WooCommerce Review : Why WooCommerce For Online Stores

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  • WooCommerce
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  • Last modified: 7th December 2017
  • Price
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  • Schema & SEO
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  • Extensions & Extensibility
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  • Ease of updates
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  • Content marketing capabilities
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Running an online store seems to be the trend nowadays, with some ecommerce stores getting funded by venture capitalists in India. As we get more urbanised and suburbs are inundated by shopping malls, online stores are becoming more popular due to their relatively lower costs and lack of long-term rental commitment.

But then, which shopping cart platform should you use? Or would a plugin like WooCommerce suffice? And if you’re considering WooCommerce, why WooCommerce? Read on as we tackle the issue of whether you should use WooCommerce for your online store in our WooCommerce review.

WooCommerce Review: An Introduction

WooCommerce Review

Choosing the ecommerce platform for your site is crucial. You don’t want to switch platforms a few years down the road after finding limitations with it. In the same way, you don’t want something that isn’t actively developed due to vulnerabilities being discovered every now and then. And platforms that are a little too expensive for your startup might cause your runway to be cut short.

As such, WooCommerce is a viable alternative for many small, medium and even larger ecommerce companies. But some articles have written that WooCommerce is only viable for small stores with less than a hundred products, while Magento is for serious ecommerce users. Really?

Let me debunk that myth. You see, when someone says WooCommerce is just a plugin, they fail to understand how WordPress works. Plugins, in WordPress, is what makes WordPress special and extensible. WordPress plugins are just but scripts, just now how OpenCart, Magento and Shopify are. Scripts of code.

While Magento’s blog extension is a simple script that sits on top of Magento, WooCommerce doesn’t just sit on top of WordPress. Rather, WooCommerce is deeply integrated into WordPress, which effectively gives us the best CMS for content marketing and ecommerce.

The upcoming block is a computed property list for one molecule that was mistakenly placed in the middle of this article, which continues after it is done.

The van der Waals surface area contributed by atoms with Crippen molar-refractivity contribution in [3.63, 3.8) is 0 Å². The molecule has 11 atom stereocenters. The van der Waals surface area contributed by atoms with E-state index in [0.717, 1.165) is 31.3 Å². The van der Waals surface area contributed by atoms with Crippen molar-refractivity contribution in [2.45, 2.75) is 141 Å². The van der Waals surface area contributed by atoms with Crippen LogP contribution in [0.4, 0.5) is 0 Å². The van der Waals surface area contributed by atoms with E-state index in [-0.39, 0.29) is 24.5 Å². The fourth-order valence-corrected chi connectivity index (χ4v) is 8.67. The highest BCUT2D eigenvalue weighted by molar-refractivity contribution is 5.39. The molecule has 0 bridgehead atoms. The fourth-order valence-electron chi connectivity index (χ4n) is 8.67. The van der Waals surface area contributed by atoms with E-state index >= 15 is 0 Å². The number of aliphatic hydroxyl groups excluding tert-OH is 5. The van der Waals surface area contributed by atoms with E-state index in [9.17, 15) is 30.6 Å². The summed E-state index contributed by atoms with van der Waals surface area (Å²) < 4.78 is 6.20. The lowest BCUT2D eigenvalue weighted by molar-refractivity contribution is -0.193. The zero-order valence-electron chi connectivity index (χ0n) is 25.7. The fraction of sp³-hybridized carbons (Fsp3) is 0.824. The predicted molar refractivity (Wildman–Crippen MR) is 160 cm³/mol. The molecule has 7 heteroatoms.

Regularly UpdatedMaintenanceSchema ValidationExtensible
WooCommerceYesEasyGreatGreat
PrestashopYesAverageAverage
- Failed Twitter
Great
OpenCartYesAverageBad
- Failed Google
- Failed Twitter
Great
MagentoYesHardAverage
- Errors on Google
- Failed Twitter
Great
ShopifyYesNo Maintenance NeededGreatAverage - only via SaaS apps, not plugins
EasyStoreYesNo Maintenance NeededAverage
- Failed Twitter
Average - only via SaaS apps, not plugins. Limited apps.
WebshaperYesNo Maintenance NeededBelow Average
- Errors with Google
- Failed Twitter
Bad
UniCartNo, at the point of writingNo Maintenance NeededBad
- Failed Google
- Failed Twitter
Bad

1) Why WooCommerce: SEO And Traffic

WooCommerce comes with really great SEO, thanks to great plugins and themes like the Yoast SEO, All in one SEO pack and even the Genesis theme. Due to WooCommerce’s background as a WordPress plugin, you can be assured of stuff like keyword analysis, on-page and off-page SEO analysis and the likes. You can also be assured of the latest schema for your online store, which helps search engines understand your site.

In comparison, many ecommerce platforms do not come with such a comprehensive SEO suite. Rather, I’ve seen friends having sites that fail Google’s Structured Data Testing Tool. Or Twitter’s Card Validator.

In the long term, this will affect your traffic, due to the search engine’s inability to understand your site.

2) Why WooCommerce: Easy Updates